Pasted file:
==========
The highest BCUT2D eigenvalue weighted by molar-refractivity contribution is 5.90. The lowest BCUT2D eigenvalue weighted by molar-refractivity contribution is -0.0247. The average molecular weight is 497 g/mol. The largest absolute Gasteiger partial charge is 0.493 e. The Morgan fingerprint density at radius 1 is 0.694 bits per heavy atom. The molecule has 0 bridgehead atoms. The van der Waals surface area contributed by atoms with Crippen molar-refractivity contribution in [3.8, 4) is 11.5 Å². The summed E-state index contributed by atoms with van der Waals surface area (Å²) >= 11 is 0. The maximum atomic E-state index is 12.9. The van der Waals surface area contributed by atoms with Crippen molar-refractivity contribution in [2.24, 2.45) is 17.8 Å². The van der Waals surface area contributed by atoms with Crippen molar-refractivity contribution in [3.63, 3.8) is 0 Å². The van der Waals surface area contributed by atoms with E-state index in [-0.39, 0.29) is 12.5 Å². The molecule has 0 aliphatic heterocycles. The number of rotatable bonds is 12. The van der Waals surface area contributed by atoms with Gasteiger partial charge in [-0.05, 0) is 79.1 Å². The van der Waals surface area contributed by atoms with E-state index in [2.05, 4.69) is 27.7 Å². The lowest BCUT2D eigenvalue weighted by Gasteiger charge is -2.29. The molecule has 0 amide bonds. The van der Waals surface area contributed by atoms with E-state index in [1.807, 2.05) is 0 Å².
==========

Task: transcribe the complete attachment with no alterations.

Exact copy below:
The highest BCUT2D eigenvalue weighted by molar-refractivity contribution is 5.90. The lowest BCUT2D eigenvalue weighted by molar-refractivity contribution is -0.0247. The average molecular weight is 497 g/mol. The largest absolute Gasteiger partial charge is 0.493 e. The Morgan fingerprint density at radius 1 is 0.694 bits per heavy atom. The molecule has 0 bridgehead atoms. The van der Waals surface area contributed by atoms with Crippen molar-refractivity contribution in [3.8, 4) is 11.5 Å². The summed E-state index contributed by atoms with van der Waals surface area (Å²) >= 11 is 0. The maximum atomic E-state index is 12.9. The van der Waals surface area contributed by atoms with Crippen molar-refractivity contribution in [2.24, 2.45) is 17.8 Å². The van der Waals surface area contributed by atoms with Crippen molar-refractivity contribution in [3.63, 3.8) is 0 Å². The van der Waals surface area contributed by atoms with E-state index in [-0.39, 0.29) is 12.5 Å². The molecule has 0 aliphatic heterocycles. The number of rotatable bonds is 12. The van der Waals surface area contributed by atoms with Gasteiger partial charge in [-0.05, 0) is 79.1 Å². The van der Waals surface area contributed by atoms with E-state index in [2.05, 4.69) is 27.7 Å². The lowest BCUT2D eigenvalue weighted by Gasteiger charge is -2.29. The molecule has 0 amide bonds. The van der Waals surface area contributed by atoms with E-state index in [1.807, 2.05) is 0 Å².